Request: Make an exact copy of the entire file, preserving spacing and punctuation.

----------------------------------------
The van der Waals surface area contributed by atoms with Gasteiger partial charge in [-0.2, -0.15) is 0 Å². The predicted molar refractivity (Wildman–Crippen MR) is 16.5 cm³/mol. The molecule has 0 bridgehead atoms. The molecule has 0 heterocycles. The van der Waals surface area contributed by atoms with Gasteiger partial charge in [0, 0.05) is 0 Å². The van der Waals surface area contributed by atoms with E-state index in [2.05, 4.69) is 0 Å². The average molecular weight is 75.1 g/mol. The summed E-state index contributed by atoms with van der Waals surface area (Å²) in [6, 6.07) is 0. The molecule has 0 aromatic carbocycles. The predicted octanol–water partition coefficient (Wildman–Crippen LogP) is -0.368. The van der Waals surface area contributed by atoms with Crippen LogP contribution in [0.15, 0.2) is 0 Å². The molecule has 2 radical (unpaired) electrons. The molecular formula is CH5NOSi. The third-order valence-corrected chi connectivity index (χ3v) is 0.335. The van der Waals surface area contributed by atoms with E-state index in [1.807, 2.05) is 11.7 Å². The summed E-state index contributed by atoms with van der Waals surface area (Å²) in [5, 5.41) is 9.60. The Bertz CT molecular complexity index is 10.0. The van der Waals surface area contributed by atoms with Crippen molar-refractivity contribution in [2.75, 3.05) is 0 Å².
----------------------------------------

The van der Waals surface area contributed by atoms with Gasteiger partial charge in [-0.2, -0.15) is 0 Å². The predicted molar refractivity (Wildman–Crippen MR) is 16.5 cm³/mol. The molecule has 0 bridgehead atoms. The molecule has 0 heterocycles. The van der Waals surface area contributed by atoms with Gasteiger partial charge in [0, 0.05) is 0 Å². The van der Waals surface area contributed by atoms with E-state index in [2.05, 4.69) is 0 Å². The average molecular weight is 75.1 g/mol. The summed E-state index contributed by atoms with van der Waals surface area (Å²) in [6, 6.07) is 0. The molecule has 0 aromatic carbocycles. The predicted octanol–water partition coefficient (Wildman–Crippen LogP) is -0.368. The van der Waals surface area contributed by atoms with Crippen LogP contribution in [0.15, 0.2) is 0 Å². The molecule has 2 radical (unpaired) electrons. The molecular formula is CH5NOSi. The third-order valence-corrected chi connectivity index (χ3v) is 0.335. The van der Waals surface area contributed by atoms with E-state index in [1.807, 2.05) is 11.7 Å². The summed E-state index contributed by atoms with van der Waals surface area (Å²) in [5, 5.41) is 9.60. The Bertz CT molecular complexity index is 10.0. The van der Waals surface area contributed by atoms with Crippen molar-refractivity contribution in [2.75, 3.05) is 0 Å².